This chapter helps new users getting started with Rundeck. We will begin by explaining the basics, covering essential Rundeck concepts and terminology and then move on to installation and finally, setup. At the end of this chapter you should understand what Rundeck is, how you should use it and you should be all setup to do so.
Several fundamental concepts underly and drive the development of the Rundeck system. If you are a new user, knowing about them will help you use and integrate Rundeck into your environment.
Most of what Rundeck does is via one of its plugins. Plugins exist to execute commands on nodes, perform a step in a workflow, send a notification about job status, gather information about the hosts in your network, copy a file to a remote server, store and stream logs, or talk to a user directory.
Rundeck supports a notion called node execution wherein a user specifies a "command" and a "node filter" to match a list of nodes. Rundeck uses the filter to produce a list of matching nodes and then dispatches the command to them. A node executor is a Rundeck plugin that implements how to communicate with the Node and how to invoke the command action.
The command executes in a data context that contains information about the Node resource, job, and job option data. Your command can use this data and thus avoid hard coding node or environment specific values.
Jobs encapsulate a sequence of steps, node filter and job options to provide a single executable action. Jobs can be given a unique ID, a name and group to organize them to run any time or they may be scheduled to run periodically.
Jobs take a number of parameters to control execution, including what to do when an error occurs in one of the steps or how many threads to execute actions across a list of nodes.
Jobs can be composed out of other jobs. Each job can be a step in another job sequence.
The resource model is a representation of hosts deployed in your network. A Node is a resource that is either a physical or virtual instance of a network accessible host.
Nodes have a number of basic attributes but these attributes can be extended to include arbitrary named key/value pairs. Rundeck node filters let you match Nodes based on a pattern like "tags" or a node attribute.
A resource model source is a Rundeck plugin that produces a set of node definitions for a project. You can configure Rundeck to retrieve and store resource model data from multiple sources, and Rundeck defines several resource model document formats to facilitate the transfer of this information.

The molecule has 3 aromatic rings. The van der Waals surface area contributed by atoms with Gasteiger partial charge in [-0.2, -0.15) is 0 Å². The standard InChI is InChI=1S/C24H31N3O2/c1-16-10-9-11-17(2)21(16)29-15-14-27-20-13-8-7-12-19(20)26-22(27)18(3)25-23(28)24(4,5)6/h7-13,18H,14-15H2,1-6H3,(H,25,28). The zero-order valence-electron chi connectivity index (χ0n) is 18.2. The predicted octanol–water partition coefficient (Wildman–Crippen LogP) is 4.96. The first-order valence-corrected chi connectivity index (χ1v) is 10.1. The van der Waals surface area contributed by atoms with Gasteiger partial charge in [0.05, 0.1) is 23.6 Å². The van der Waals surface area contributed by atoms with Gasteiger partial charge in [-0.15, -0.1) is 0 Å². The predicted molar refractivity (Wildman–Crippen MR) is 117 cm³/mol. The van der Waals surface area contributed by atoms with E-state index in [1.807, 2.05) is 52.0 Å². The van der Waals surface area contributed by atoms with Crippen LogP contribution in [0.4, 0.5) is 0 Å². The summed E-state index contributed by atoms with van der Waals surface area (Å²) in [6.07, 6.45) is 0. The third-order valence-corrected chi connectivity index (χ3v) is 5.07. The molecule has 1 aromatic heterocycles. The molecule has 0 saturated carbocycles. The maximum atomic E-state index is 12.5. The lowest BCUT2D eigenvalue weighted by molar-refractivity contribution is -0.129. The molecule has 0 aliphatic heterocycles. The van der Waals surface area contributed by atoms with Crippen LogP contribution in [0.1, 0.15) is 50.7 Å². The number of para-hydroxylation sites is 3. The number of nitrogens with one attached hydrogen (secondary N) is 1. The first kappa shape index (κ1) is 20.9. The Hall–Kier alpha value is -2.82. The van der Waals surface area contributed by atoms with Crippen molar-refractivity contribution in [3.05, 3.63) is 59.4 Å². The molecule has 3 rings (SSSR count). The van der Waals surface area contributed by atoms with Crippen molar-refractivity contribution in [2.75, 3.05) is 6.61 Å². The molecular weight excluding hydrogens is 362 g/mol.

Resource Model data sources can be local files on disk, or remotely accessible services. A URL resource model source is an external service accessible via the HTTP GET method that returns data in one of the supported resource document formats.
Rundeck currently supports XML and YAML document formats. See Resource Model Document formats) to learn how to introduce your own format.
Each project can be configured to have multiple sources of Resource Model data. See Resource Model Sources.
A project is a place to separate management activity. All Rundeck activities occur within the context of a project. Each project has its own resource model and Job store.
Multiple projects can be maintained on the same Rundeck server. Projects are independent from one another, so you can use them to organize unrelated systems within a single Rundeck installation. This can be useful for managing different infrastructures.
For more detailed install instructions, see the Administration - Installation chapter.
The simplest way to try Rundeck is by using the Launcher jar.
Simply download it, and place it into a directory that will be the
RDECK_BASE base directory.
Start the Rundeck server by running the jar using java:
java -jar rundeck-launcher-1.6.0.jar
This will extract the contents into the current working directory and start the service. You can Ctl-C the process and then start and stop it using the
rundeckd script (see startup and shutdown).
If you are upgrading Rundeck from a previous version, please read the Rundeck Upgrade Guide.
Rundeck supports a number of user directory configurations. By default, the installation uses a file based directory, but connectivity to LDAP is also available. See Administration - Authentication.
The Rundeck installation process will have defined a set of temporary logins useful during the getting started phase.
user: Has access to run commands and jobs but unable to modify job definitions. Password: "user"
admin: Belongs to the "admin" group and is automatically granted the "admin" and "user" role privileges. Password: "admin"
If you installed Rundeck using the RPM installation method, it will have created a unix group called "rundeck".
$ groups rundeck rundeck : rundeck
It also made several log files writable to members of the "rundeck" group.
$ ls -l /var/log/rundeck/command.log -rw-rw-r-- 1 rundeck rundeck 588 Dec 2 11:24 /var/log/rundeck/command.log
If you want to use the Rundeck shell tools, be sure to add that group to the necessary user accounts.
Rundeck shell tool users that do not belong to group, rundeck, will get error messages like so:
$ rd-jobs log4j:ERROR setFile(null,true) call failed. java.io.FileNotFoundException: /var/log/rundeck/command.log (Permission denied)
Consult the usermod command to modify a user account.
You should now have a basic understanding of Rundeck. You should also have a working version of Rundeck on your system and login access. It is now time to learn some Rundeck basics.